The model created to make the most out of expert testimony in court consisted of eleven components, all of which had been empirically tested and valuations assessed, based upon the reactions of mock and real jurors and judges.  This model, the PTWP, stands for Persuasion Through Witness Preparation, and it has become an invaluable tool for attorneys.7 The eleven components identified in potential witness testimony/behavior, by the PTWP are: (1) poor posture, (2) fidgeting, (3) expressiveness, (4) gaze, (5) voice quality, (6) response quality, (7) contempt, (8) other individual items, (9) general credibility, (10) confidence, and (11) emotion.8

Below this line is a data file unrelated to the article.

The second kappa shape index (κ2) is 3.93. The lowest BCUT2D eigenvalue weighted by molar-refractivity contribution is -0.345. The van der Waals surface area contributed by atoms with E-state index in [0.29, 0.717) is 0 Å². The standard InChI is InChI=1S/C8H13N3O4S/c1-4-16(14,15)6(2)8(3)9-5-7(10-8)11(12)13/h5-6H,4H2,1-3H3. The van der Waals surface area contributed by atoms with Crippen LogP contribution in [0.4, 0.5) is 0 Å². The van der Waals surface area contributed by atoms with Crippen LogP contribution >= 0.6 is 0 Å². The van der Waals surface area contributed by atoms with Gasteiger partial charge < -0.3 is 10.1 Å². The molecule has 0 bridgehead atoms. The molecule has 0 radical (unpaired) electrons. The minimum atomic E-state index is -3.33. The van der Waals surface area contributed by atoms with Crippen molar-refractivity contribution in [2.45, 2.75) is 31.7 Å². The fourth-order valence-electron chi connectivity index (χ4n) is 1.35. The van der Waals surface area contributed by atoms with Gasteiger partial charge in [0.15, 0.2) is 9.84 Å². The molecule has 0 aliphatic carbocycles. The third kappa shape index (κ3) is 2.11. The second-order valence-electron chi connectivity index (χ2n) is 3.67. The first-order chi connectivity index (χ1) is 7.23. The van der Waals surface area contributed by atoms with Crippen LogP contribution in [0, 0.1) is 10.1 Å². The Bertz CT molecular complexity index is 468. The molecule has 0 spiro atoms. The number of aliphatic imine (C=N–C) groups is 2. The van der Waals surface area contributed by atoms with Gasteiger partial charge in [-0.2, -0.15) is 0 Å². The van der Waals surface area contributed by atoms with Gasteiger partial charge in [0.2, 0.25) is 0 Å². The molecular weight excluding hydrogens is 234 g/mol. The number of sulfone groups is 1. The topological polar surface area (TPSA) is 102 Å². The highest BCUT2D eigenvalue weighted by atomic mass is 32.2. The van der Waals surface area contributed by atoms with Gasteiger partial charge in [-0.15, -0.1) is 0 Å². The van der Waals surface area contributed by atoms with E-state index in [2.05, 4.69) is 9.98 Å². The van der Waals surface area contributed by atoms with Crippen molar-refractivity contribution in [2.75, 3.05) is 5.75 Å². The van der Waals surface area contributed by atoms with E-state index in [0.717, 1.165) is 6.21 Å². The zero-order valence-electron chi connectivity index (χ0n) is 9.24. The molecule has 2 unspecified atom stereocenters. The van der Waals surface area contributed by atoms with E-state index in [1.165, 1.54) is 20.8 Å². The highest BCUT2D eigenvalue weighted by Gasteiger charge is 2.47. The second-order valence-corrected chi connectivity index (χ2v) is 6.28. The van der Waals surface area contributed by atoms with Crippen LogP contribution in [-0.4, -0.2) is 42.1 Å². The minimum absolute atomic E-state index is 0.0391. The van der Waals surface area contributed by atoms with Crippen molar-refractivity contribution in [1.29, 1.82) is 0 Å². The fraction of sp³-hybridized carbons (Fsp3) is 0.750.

The PTWP hypothesis was then tested on mock juries and resulted in very important things for attorneys to note about their witnesses:  While expert witnesses may be incredibly skillful, intelligent, and the best in their fields, attorneys must still work with these witnesses to enhance witness credibility on the stand.  What does this mean, specifically?

The implication is clear:  Attorneys must teach their experts to be good presenters as well as brilliant minds.  The techniques are stunningly simple to grasp yet difficult, if not practiced rigorously and carefully for trial.  Perhaps the best manner in which to subdivide them would be to classify expert witness demeanor, on the stand, into two categories: Oral/verbal skills, and non-verbal techniques/body language.

(1). Preparing Experts to get the Best Testimony: Verbal Skills & Presentation: